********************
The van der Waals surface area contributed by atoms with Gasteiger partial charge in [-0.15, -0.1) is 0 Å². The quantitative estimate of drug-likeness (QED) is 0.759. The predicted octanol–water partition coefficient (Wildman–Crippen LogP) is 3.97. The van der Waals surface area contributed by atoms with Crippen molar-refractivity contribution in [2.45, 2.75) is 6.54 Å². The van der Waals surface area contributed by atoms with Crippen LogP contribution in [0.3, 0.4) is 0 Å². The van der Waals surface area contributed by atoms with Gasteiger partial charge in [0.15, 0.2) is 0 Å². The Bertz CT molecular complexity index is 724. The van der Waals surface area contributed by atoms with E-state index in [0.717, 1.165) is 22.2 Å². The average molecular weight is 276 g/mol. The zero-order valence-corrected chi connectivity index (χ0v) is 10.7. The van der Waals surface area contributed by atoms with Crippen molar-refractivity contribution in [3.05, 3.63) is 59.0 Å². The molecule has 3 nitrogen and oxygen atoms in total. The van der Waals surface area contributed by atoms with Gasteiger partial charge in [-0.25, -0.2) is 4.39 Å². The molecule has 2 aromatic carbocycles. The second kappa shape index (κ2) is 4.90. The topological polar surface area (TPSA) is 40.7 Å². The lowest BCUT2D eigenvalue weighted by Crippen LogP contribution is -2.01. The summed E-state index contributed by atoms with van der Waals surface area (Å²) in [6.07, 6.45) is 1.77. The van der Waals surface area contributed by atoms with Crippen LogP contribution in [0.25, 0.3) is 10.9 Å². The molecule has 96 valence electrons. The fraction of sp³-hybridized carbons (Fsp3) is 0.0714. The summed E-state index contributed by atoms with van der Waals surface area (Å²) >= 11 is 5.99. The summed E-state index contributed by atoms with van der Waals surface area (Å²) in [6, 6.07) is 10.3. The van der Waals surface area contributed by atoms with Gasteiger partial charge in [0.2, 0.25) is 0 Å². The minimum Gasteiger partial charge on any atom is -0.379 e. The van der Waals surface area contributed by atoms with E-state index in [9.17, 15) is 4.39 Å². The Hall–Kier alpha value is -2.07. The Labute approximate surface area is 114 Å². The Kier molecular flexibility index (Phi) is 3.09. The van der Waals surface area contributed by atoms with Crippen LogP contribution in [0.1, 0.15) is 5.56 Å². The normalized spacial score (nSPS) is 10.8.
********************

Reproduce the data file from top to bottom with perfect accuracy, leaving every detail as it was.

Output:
The van der Waals surface area contributed by atoms with Gasteiger partial charge in [-0.15, -0.1) is 0 Å². The quantitative estimate of drug-likeness (QED) is 0.759. The predicted octanol–water partition coefficient (Wildman–Crippen LogP) is 3.97. The van der Waals surface area contributed by atoms with Crippen molar-refractivity contribution in [2.45, 2.75) is 6.54 Å². The van der Waals surface area contributed by atoms with Crippen LogP contribution in [0.3, 0.4) is 0 Å². The van der Waals surface area contributed by atoms with Gasteiger partial charge in [0.15, 0.2) is 0 Å². The Bertz CT molecular complexity index is 724. The van der Waals surface area contributed by atoms with E-state index in [0.717, 1.165) is 22.2 Å². The average molecular weight is 276 g/mol. The zero-order valence-corrected chi connectivity index (χ0v) is 10.7. The van der Waals surface area contributed by atoms with Crippen molar-refractivity contribution in [3.05, 3.63) is 59.0 Å². The molecule has 3 nitrogen and oxygen atoms in total. The van der Waals surface area contributed by atoms with Gasteiger partial charge in [-0.25, -0.2) is 4.39 Å². The molecule has 2 aromatic carbocycles. The second kappa shape index (κ2) is 4.90. The topological polar surface area (TPSA) is 40.7 Å². The lowest BCUT2D eigenvalue weighted by Crippen LogP contribution is -2.01. The summed E-state index contributed by atoms with van der Waals surface area (Å²) in [6.07, 6.45) is 1.77. The van der Waals surface area contributed by atoms with Crippen LogP contribution in [0.25, 0.3) is 10.9 Å². The molecule has 96 valence electrons. The fraction of sp³-hybridized carbons (Fsp3) is 0.0714. The summed E-state index contributed by atoms with van der Waals surface area (Å²) >= 11 is 5.99. The summed E-state index contributed by atoms with van der Waals surface area (Å²) in [6, 6.07) is 10.3. The van der Waals surface area contributed by atoms with Gasteiger partial charge in [0.2, 0.25) is 0 Å². The minimum Gasteiger partial charge on any atom is -0.379 e. The van der Waals surface area contributed by atoms with E-state index in [9.17, 15) is 4.39 Å². The Hall–Kier alpha value is -2.07. The Labute approximate surface area is 114 Å². The Kier molecular flexibility index (Phi) is 3.09. The van der Waals surface area contributed by atoms with Crippen LogP contribution in [0.1, 0.15) is 5.56 Å². The normalized spacial score (nSPS) is 10.8.